Cyndi Lauper is smiling somewhere. KO – aka Kevin Olusola from Pentatonix – offers his rendition on one of her classics in a stunning video, and tells us all about what went into his new transformative EP.
There’s a sublime beauty in the simple – if done right. KO proves this in his video for his take on Cyndi Lauper’s “True Colors.” On the surface, it’s a simple concept: a burst of color (courtesy of dancer Gabriella Barra and her chameleonic bodysuit) explodes in a black-and-white world in a laundromat, a place where colors are separated, bleached, and folded uniformly. Simple? Perhaps. But, when stripped away of any unnecessary pretense or overly complicated artifice, the video is a powerful statement.
“I really wanted to convey that breaking out of the status quo, aka showing your true colors, can be beautiful in a monochromatic, conventional world,” KO (aka Kevin Olusola of Pentatonix fame) tells HollywoodLife. “I loved the idea of a dancer showing their colors while performing an elaborate dance in a space that most people see as a bit mundane and ordinary.” KO challenges the “status quo” on his new EP, Don’t Let Me Be Misunderstood. With a title taken from The Animals song of the same name, Misunderstood showcases KO’s incredible voice and creative talents as he reimagines songs from The Animals, Yusuf Islam (aka Cat Stevens), Crowded House and more. Folk classics and garage rock staples are turned into dancefloor bangers.
KO talked to HollywoodLife over email about why he chose to cover a 1965 rock and roll track (and why he named his EP after it), why he picked that MJ song to cover, and the artist he’s been playing on repeat during the quarantine.
HollywoodLife: The video for “True Colors” is so ingenious in its concept and execution. Like, the idea of colors and a laundromat makes perfect sense, and the visual performance is brilliant. What inspired the video’s concept?
KO: Wow, thank you! I really wanted to convey that breaking out of the status quo, aka showing your true colors, can be beautiful in a monochromatic, conventional world. I loved the idea of a dancer showing their colors while performing an elaborate dance in a space that most people see as a bit mundane and ordinary. Shout out to the whole team that made the concept come to life! I’m very proud of this one.
Similarly, you covered “Human Nature,” not one of the songs most people equate with Michael Jackson’s Thriller album. Why did you pick this one?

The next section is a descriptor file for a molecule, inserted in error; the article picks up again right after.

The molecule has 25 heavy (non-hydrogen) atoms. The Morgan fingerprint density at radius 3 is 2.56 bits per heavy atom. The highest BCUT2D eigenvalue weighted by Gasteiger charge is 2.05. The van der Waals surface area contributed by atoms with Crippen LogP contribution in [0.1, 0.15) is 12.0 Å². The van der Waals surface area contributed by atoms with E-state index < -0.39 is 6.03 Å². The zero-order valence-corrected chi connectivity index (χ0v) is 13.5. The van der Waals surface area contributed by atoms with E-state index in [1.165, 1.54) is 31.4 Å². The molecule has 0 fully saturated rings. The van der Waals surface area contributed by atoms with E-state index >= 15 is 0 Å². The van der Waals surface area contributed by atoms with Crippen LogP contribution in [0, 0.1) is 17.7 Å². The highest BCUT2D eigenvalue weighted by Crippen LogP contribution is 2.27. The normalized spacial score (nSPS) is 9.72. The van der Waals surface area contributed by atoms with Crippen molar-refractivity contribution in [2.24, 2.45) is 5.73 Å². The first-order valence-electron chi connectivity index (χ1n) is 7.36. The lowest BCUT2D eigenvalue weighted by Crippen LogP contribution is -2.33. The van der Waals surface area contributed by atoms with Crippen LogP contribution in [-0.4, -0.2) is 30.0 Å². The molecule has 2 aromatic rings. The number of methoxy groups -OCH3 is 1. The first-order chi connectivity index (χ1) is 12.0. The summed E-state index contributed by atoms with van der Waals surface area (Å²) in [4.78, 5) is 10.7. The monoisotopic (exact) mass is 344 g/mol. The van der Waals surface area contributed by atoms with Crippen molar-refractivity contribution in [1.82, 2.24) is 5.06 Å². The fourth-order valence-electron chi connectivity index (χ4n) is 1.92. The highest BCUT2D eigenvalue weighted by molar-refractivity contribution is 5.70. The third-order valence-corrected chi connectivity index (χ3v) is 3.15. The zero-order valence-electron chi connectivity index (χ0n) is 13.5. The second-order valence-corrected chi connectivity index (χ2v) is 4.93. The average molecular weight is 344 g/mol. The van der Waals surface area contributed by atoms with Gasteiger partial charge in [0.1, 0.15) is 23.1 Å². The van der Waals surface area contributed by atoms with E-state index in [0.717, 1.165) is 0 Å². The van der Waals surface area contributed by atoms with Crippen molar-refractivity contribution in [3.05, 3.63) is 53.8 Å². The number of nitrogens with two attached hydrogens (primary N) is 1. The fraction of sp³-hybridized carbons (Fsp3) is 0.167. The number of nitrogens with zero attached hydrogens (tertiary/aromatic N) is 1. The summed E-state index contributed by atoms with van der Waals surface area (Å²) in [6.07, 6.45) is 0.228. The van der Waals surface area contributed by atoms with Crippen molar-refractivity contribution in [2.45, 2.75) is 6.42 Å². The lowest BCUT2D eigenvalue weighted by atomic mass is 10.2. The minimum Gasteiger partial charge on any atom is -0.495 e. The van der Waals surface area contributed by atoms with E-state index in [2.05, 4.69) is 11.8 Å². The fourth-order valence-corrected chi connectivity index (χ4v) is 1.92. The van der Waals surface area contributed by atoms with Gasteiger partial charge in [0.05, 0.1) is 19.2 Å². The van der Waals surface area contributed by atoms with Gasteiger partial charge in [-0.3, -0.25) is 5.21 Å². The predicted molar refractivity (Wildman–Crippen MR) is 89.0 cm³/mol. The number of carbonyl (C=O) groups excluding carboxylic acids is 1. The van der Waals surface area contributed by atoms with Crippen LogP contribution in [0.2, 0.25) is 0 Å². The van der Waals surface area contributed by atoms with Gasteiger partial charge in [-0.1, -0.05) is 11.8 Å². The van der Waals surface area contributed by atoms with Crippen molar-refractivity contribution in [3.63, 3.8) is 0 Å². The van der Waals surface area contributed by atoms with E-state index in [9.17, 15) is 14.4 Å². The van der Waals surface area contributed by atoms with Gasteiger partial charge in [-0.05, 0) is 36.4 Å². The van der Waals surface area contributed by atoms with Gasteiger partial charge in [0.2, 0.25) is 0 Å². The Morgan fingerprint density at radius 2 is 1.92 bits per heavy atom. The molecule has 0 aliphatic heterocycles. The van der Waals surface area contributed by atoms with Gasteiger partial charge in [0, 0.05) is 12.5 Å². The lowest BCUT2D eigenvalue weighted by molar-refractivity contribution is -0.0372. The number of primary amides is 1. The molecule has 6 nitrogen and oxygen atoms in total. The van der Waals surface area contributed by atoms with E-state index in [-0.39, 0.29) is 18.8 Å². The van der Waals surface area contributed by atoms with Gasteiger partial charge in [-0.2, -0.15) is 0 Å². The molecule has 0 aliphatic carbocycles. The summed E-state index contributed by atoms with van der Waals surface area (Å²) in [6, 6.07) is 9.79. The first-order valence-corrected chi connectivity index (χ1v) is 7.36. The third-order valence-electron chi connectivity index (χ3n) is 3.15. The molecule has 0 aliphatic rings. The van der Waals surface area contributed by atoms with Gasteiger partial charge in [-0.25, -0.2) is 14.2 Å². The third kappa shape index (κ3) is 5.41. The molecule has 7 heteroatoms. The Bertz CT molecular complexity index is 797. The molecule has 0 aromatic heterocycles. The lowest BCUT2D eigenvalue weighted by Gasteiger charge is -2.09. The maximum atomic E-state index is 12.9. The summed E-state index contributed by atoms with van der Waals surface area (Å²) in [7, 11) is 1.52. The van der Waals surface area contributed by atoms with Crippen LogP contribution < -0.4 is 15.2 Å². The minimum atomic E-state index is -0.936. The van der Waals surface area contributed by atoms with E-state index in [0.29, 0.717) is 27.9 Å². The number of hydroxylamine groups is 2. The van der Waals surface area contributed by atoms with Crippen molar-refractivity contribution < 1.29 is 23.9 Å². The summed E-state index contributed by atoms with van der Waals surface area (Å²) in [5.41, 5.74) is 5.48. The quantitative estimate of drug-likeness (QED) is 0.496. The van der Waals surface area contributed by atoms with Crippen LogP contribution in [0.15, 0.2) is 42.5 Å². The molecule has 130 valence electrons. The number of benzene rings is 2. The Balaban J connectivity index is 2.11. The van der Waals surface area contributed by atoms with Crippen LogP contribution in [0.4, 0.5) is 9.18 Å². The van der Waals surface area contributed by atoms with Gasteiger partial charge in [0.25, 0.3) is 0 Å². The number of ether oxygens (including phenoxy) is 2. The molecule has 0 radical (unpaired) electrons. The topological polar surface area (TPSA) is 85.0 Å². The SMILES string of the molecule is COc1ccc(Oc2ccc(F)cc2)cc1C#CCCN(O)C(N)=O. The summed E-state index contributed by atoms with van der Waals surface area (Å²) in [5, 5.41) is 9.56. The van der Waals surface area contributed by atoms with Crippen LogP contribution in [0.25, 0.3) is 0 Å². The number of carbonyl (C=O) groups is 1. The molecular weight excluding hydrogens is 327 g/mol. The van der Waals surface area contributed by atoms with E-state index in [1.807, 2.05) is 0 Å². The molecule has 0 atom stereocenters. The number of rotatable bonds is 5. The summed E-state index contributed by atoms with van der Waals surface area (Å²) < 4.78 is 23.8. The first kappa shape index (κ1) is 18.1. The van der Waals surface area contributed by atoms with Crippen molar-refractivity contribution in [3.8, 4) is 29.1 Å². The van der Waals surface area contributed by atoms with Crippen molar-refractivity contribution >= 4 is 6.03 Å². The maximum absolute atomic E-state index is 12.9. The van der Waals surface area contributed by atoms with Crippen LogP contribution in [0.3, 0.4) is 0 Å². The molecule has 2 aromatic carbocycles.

I absolutely looooove this song! It was more my production concept that inspired me to cover it. I was actually producing out a Chinese song for my Weibo (similar to Twitter in China) that sounded like The 1975’s “Somebody Else” mixed with UK dance music, and immediately the idea to produce “Human Nature” in the same manner hit me. I was pretty nervous releasing this one because I know how revered this song is, and I didn’t want to mess it up! But thankfully, listeners have given me so much positive feedback.
As someone who owns a 45 of The Animal’s “Don’t Let Me Be Misunderstood,” transfer this garage rock staple into a vibrant dance track. What inspired you to give this song a personal makeover?
You know, it was actually my PTX A&R Keith Naftaly who recommended it because he knows how much I love classic-sounding melodies. I was inspired by Santa Esmeralda’s version of it in Kill Bill Vol. 1 and knew I wanted to have a similar four-on-the-floor beat but go more Daft Punk with it. I also heard these beautiful strings that I knew I could add to make my version different. I presented the idea to my production friends, “The Xi,” who understood precisely what I was going for, and I’m super happy with the final product.
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You also named your EP after this song/cover. What was the motivation for this? Just because the title is cool?
Well, as a black man, it feels like some people have an idea of who I’m supposed to be rather than knowing who I actually am. Sometimes they assume they know how I should talk, act, dress, or what music I listen to. But usually, their assumptions are wrong. I have Nigerian and Grenadian roots, I play the cello, was trained classically in saxophone and piano, I beatbox, I attended an elite boarding school and an Ivy League college. I am someone who wanted to attend medical school, plus I’m fluent in Mandarin.
On the one hand, I’m proud of the opportunity to showcase a different story of what it means to be black, other than what is often propagated in the media. On the other hand, even though I accept my uniqueness, it sometimes feels like I’m being seen for my Wikipedia bio rather than the human I am, which can be sad, confusing, and lonely at times. My hope is that the message of the EP/title track lets people know that there’s much more than meets the eye when it comes to KO. I also hope it reaches others that have felt misunderstood and want to be heard for their authentic selves.
Since your EP is full of transformative covers, is there a particular cover song by someone else that you absolutely love?
The Phil Collins version of “True Colors” is the version I listen to all the time. It’s what inspired me to do my own version of the song.
Finally, what’s one album or song that has been on repeat in your home during quarantine?
Oooooo. Good question. Well, I’ve been listening to a good amount of Afropop. Burna Boy, Davido, LADIPOE, Odunsi, and others. It’s a viiiiiiiibe. I’ve also been loving some of the songs off of the new The Weeknd album, especially “Scared To Live.”
Don’t Let Me Be Misunderstood is out now.